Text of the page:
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Prescrire Int. 2011 Apr;20(115):101-4.

First-line antiretroviral treatment of HIV-infected children. A choice largely based on adult data.

[No authors listed]


About 2 million children worldwide are infected with HIV.There are about 1500 HIV-infected children in France. This review examines the choice of first-line antiretroviral treatment for children under 12 years of age, based on a review of the literature using the standard Prescrire methodology. In children under 5 years of age, the percentage of CD4+ T lymphocytes among all circulating lymphocytes is more stable than the absolute count. The CD4+ T cell percentage is therefore used as a marker of immunological status in this age group. The decision to begin antiretroviral treatment in a child depends on the short or medium-term risk of progression to AIDS or death. Treatment is warranted for infants under 1 year of age, children under 6 years of age whose CD4+ T cell percentage is below 25%, and older children with a CD4+ T cell count below 350 per mm3. In Africa, antiretroviral treatment seems justified for all infected children under 2 years of age. First-line treatment for children is based on a combination of at least 3 antiretroviral drugs. Zidovudine and lamivudine remain the first-choice nucleoside reverse transcriptase inhibitors. The lopinavir + ritonavir combination is the first-choice HIV protease inhibitor, but the oral solution is poorly accepted by children because of its unpleasant taste and the high ethanol content of the ritonavir oral solution. As for the non-nucleoside reverse transcriptase inhibitors, efavirenz has not been assessed in children under 3 years of age; nevirapine can be used, but it has suboptimal antiviral activity. Antiretroviral drugs seem to have similar adverse effects in children and adults. Long-term data are lacking, however, especially on possible cardiac and metabolic effects. In view of the large number of children infected worldwide, more efforts are urgently needed to adapt first-line antiretroviral drugs to paediatric use. This means developing and assessing specific paediatric formulations and fixed-dose combinations.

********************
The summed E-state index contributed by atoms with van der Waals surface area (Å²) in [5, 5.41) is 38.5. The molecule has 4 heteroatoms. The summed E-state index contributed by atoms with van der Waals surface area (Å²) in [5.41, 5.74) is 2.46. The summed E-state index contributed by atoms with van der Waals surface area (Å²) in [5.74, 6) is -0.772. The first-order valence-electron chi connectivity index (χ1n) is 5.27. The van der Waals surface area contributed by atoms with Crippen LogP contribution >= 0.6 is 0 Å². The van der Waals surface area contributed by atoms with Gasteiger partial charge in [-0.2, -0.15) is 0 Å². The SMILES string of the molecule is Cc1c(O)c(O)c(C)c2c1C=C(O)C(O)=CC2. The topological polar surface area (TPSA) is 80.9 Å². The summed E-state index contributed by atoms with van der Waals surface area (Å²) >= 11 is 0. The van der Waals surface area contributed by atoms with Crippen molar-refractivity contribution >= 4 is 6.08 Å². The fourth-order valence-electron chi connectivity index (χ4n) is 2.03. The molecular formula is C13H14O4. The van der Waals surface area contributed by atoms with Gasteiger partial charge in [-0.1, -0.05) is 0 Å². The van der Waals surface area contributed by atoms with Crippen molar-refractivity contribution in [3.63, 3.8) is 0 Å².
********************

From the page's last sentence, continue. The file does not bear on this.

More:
[PubMed - indexed for MEDLINE]
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